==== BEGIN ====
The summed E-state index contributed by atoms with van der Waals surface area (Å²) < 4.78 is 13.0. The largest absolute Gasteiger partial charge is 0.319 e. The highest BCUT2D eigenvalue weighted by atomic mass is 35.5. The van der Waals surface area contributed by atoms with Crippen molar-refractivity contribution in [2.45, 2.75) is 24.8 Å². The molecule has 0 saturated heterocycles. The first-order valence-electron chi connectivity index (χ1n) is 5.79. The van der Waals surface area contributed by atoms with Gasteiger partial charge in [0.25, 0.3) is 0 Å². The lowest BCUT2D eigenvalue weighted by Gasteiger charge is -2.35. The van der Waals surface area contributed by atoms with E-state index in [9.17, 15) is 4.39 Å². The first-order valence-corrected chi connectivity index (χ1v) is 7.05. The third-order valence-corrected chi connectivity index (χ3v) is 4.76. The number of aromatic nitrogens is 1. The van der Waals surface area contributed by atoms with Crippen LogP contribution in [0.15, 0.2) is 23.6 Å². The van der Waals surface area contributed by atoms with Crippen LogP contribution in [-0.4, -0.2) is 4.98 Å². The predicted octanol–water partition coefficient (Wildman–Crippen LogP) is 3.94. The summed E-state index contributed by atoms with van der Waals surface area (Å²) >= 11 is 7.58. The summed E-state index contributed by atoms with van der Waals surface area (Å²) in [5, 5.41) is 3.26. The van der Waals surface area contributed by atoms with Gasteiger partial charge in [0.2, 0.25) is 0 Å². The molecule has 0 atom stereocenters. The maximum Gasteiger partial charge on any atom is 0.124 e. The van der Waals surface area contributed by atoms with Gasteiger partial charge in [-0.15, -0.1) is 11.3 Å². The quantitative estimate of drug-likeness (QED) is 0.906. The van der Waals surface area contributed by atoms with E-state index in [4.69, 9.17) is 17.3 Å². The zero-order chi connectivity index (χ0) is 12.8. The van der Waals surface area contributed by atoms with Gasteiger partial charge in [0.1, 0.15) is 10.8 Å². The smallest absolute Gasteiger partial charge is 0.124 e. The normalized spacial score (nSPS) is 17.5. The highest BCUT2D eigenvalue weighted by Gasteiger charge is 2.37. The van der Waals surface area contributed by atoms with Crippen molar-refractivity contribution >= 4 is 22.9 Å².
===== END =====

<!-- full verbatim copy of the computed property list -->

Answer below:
The summed E-state index contributed by atoms with van der Waals surface area (Å²) < 4.78 is 13.0. The largest absolute Gasteiger partial charge is 0.319 e. The highest BCUT2D eigenvalue weighted by atomic mass is 35.5. The van der Waals surface area contributed by atoms with Crippen molar-refractivity contribution in [2.45, 2.75) is 24.8 Å². The molecule has 0 saturated heterocycles. The first-order valence-electron chi connectivity index (χ1n) is 5.79. The van der Waals surface area contributed by atoms with Gasteiger partial charge in [0.25, 0.3) is 0 Å². The lowest BCUT2D eigenvalue weighted by Gasteiger charge is -2.35. The van der Waals surface area contributed by atoms with E-state index in [9.17, 15) is 4.39 Å². The first-order valence-corrected chi connectivity index (χ1v) is 7.05. The third-order valence-corrected chi connectivity index (χ3v) is 4.76. The number of aromatic nitrogens is 1. The van der Waals surface area contributed by atoms with Crippen LogP contribution in [0.15, 0.2) is 23.6 Å². The van der Waals surface area contributed by atoms with Crippen LogP contribution in [-0.4, -0.2) is 4.98 Å². The predicted octanol–water partition coefficient (Wildman–Crippen LogP) is 3.94. The summed E-state index contributed by atoms with van der Waals surface area (Å²) >= 11 is 7.58. The summed E-state index contributed by atoms with van der Waals surface area (Å²) in [5, 5.41) is 3.26. The van der Waals surface area contributed by atoms with Gasteiger partial charge in [0.2, 0.25) is 0 Å². The molecule has 0 atom stereocenters. The maximum Gasteiger partial charge on any atom is 0.124 e. The van der Waals surface area contributed by atoms with Gasteiger partial charge in [-0.15, -0.1) is 11.3 Å². The quantitative estimate of drug-likeness (QED) is 0.906. The van der Waals surface area contributed by atoms with E-state index in [4.69, 9.17) is 17.3 Å². The zero-order chi connectivity index (χ0) is 12.8. The van der Waals surface area contributed by atoms with Gasteiger partial charge in [0.1, 0.15) is 10.8 Å². The smallest absolute Gasteiger partial charge is 0.124 e. The normalized spacial score (nSPS) is 17.5. The highest BCUT2D eigenvalue weighted by Gasteiger charge is 2.37. The van der Waals surface area contributed by atoms with Crippen molar-refractivity contribution >= 4 is 22.9 Å².